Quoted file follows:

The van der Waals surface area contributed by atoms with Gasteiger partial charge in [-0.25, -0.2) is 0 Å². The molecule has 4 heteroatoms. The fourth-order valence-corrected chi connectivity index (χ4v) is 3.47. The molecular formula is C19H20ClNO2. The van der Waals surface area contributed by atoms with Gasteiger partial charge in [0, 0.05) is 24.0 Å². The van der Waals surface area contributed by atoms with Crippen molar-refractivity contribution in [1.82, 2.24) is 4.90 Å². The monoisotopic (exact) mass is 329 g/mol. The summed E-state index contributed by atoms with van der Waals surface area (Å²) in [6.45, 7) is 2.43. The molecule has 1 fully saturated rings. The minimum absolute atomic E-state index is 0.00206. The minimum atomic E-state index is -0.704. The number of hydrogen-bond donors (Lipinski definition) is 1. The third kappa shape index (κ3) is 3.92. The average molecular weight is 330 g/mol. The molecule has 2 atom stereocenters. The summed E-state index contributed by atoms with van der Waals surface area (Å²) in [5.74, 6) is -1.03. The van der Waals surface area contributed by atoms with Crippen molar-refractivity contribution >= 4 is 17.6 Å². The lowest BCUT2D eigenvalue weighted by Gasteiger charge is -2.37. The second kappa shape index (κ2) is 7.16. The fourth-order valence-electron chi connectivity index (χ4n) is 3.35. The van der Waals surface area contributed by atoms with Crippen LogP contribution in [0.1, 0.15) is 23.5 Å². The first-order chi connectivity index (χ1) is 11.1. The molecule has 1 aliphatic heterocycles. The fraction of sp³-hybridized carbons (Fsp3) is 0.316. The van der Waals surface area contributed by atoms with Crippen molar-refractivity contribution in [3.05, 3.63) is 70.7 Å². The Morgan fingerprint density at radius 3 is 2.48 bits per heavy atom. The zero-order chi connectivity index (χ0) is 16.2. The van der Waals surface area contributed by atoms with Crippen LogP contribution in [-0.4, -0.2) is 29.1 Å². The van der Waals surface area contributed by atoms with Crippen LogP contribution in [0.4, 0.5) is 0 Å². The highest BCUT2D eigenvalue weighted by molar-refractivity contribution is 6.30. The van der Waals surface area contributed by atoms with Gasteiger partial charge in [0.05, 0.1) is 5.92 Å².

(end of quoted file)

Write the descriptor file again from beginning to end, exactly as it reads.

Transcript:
The van der Waals surface area contributed by atoms with Gasteiger partial charge in [-0.25, -0.2) is 0 Å². The molecule has 4 heteroatoms. The fourth-order valence-corrected chi connectivity index (χ4v) is 3.47. The molecular formula is C19H20ClNO2. The van der Waals surface area contributed by atoms with Gasteiger partial charge in [0, 0.05) is 24.0 Å². The van der Waals surface area contributed by atoms with Crippen molar-refractivity contribution in [1.82, 2.24) is 4.90 Å². The monoisotopic (exact) mass is 329 g/mol. The summed E-state index contributed by atoms with van der Waals surface area (Å²) in [6.45, 7) is 2.43. The molecule has 1 fully saturated rings. The minimum absolute atomic E-state index is 0.00206. The minimum atomic E-state index is -0.704. The number of hydrogen-bond donors (Lipinski definition) is 1. The third kappa shape index (κ3) is 3.92. The average molecular weight is 330 g/mol. The molecule has 2 atom stereocenters. The summed E-state index contributed by atoms with van der Waals surface area (Å²) in [5.74, 6) is -1.03. The van der Waals surface area contributed by atoms with Crippen molar-refractivity contribution >= 4 is 17.6 Å². The lowest BCUT2D eigenvalue weighted by Gasteiger charge is -2.37. The second kappa shape index (κ2) is 7.16. The fourth-order valence-electron chi connectivity index (χ4n) is 3.35. The van der Waals surface area contributed by atoms with Crippen LogP contribution in [0.1, 0.15) is 23.5 Å². The first-order chi connectivity index (χ1) is 11.1. The molecule has 1 aliphatic heterocycles. The fraction of sp³-hybridized carbons (Fsp3) is 0.316. The van der Waals surface area contributed by atoms with Crippen molar-refractivity contribution in [3.05, 3.63) is 70.7 Å². The Morgan fingerprint density at radius 3 is 2.48 bits per heavy atom. The zero-order chi connectivity index (χ0) is 16.2. The van der Waals surface area contributed by atoms with Crippen LogP contribution in [-0.4, -0.2) is 29.1 Å². The van der Waals surface area contributed by atoms with Crippen LogP contribution in [0.4, 0.5) is 0 Å². The highest BCUT2D eigenvalue weighted by molar-refractivity contribution is 6.30. The van der Waals surface area contributed by atoms with Gasteiger partial charge in [0.05, 0.1) is 5.92 Å².